NASA’s InSight lander, with a thin coating of reddish dust seen on the solar panels.
Image: NASA/JPL-Caltech

The InSight lander seems to have been hit by one of Mars’ famous dust devils, but don’t worry—the NASA probe is just fine. If anything, the sudden blast of wind helped to clear off some annoying dust that had been collecting on the probe’s solar panels. The passing wind vortex also produced some cool science.

Measurements gathered by InSight on February 1, 2019 are consistent with a wind vortex, or dust devil, passing directly over the InSight probe, according to a NASA press release. Sadly, InSight’s camera didn’t snap a shot of the dusty, swirling column, but the lander’s two large solar panels experienced sudden power boosts—around 0.7 percent in one and 2.7 percent in the other—which NASA says is exactly the kind of thing you’d expect if a thin layer of dust had suddenly been removed from the surface of the solar panels.

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NASA scientists have seen this sort of thing before. Both the Spirit and Opportunity rovers experienced sudden power boosts, some as high as 10 percent, followed by photographic evidence showing panels with less dust on them than before.

A dust devil spotted by NASA’s Opportunity rover in 2016.
Image: NASA/JPL-Caltech

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What’s unique about this most recent event, however, is that InSight was able to gather other forms of evidence to bolster the case. And in fact, this marks the first time that a dust devil has been directly detected by instruments aboard a Martian probe, according to NASA; none of the space agency’s “solar-powered rovers have included meteorological sensors that record so much round-the-clock data,” noted the space agency in a press release.

The event happened during the early afternoon in Elysium Planitia, a region on the Martian equator. As on Earth, dust devils are more prominent during this time of day owing to the interactions of hot surfaces with cooler air above. Elysium Planitia also happens to be a particularly windy zone on the planet.

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InSight’s Auxiliary Payload Sensor Suite—a series of weather sensors—captured data consistent with a dust devil passing overhead. The wind changed direction by 180 degrees, for example, while the wind speed suddenly jumped to 45 miles per hour (72 kilometers per hour). The APSS also detected a sharp drop in air pressure. Interestingly, NASA said it’s the single largest pressure drop ever recorded by a probe on Mars. The sudden drop of 9 pascals, or 13 percent of the local air pressure, hinted at winds too fast for InSight’s sensors to pick up.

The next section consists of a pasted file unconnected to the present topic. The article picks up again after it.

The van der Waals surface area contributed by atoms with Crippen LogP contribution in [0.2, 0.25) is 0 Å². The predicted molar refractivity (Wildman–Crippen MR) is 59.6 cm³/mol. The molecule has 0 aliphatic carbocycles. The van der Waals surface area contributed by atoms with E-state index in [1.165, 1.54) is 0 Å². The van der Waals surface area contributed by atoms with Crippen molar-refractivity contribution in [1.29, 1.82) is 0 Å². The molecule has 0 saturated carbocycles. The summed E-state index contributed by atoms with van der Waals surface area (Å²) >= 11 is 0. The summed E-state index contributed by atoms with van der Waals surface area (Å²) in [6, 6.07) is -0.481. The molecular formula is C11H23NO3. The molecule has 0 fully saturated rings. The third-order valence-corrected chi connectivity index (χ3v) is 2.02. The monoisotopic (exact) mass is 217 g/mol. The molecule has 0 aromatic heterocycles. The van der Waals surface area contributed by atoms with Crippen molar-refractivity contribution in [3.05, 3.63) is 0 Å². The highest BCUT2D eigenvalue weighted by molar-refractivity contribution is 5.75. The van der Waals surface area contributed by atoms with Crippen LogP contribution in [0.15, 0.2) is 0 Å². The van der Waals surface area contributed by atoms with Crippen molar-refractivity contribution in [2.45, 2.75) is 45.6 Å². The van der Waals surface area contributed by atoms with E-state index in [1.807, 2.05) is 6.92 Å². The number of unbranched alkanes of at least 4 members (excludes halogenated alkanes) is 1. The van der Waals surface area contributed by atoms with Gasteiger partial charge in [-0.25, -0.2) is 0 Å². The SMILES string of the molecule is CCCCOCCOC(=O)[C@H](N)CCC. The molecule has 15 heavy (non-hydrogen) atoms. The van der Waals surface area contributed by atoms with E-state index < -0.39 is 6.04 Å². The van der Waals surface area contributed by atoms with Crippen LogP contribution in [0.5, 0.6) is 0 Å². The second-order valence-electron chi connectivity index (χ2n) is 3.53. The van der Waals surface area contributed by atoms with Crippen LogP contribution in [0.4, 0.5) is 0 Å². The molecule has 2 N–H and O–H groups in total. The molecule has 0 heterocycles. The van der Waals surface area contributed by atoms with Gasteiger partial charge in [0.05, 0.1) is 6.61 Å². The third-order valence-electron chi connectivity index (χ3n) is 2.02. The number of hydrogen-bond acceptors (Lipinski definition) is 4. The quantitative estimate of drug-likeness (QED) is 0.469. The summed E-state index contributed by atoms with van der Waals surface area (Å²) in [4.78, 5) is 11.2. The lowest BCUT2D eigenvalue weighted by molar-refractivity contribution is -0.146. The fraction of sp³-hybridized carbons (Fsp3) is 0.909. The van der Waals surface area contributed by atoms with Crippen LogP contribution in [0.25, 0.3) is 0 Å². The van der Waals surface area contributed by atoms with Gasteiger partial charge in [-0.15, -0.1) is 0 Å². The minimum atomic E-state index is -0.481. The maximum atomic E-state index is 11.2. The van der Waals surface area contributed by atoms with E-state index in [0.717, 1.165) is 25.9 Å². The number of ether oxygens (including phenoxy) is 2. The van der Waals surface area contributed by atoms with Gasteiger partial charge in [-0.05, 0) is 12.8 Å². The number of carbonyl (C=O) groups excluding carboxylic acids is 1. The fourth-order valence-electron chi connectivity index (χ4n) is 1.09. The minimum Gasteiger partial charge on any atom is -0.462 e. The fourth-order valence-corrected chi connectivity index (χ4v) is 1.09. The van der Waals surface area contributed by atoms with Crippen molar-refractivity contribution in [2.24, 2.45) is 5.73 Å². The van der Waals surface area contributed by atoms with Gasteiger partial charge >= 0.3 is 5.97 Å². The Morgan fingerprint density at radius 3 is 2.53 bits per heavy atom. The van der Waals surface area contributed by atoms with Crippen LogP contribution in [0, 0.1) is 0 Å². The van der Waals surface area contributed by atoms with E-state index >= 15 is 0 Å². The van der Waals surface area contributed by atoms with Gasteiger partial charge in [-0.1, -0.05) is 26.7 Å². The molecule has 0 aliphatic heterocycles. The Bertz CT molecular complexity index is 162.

A color-composite image showing track marks left behind by the convergence of hundreds, and possibly thousands, of dust devils on Mars.
Image: ESA/Roscosmos/CaSSIS

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“The absolute fastest wind we’ve directly measured so far from InSight was 63 miles per hour (28 meters per second), so the vortex that lifted dust off our solar panels was among the strongest winds we’ve seen,” explained InSight scientist Aymeric Spiga in the NASA press release. “Without a passing vortex, the winds are more typically between about 4-20 miles per hour (2-10 meters per second), depending on time of day.”

This event is not as exotic as it may sound. Dust devils are a regular fixture on Mars, carving the surface with distinctive patterns. It’s estimated that millions of dust devils form on Mars each day.

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InSight has already detected a bunch of nearby dust devils since it arrived on Mars in late November 2018. NASA suspects this won’t be the last time a wind vortex sweeps over the probe—and that’s a good thing. These whirlwinds aren’t dangerous, and with no one on Mars to clear the dust off InSight’s solar panels, these fortuitous events will have to suffice. NASA engineers would like to capture power boosts comparable to the ones experienced by Opportunity and Spirit—so they’re actively hoping for more powerful vortices.

In addition, ongoing measurements of these events will improve NASA’s ability to design and refine future solar-powered missions, and to figure out how wind affects the Martian surface.

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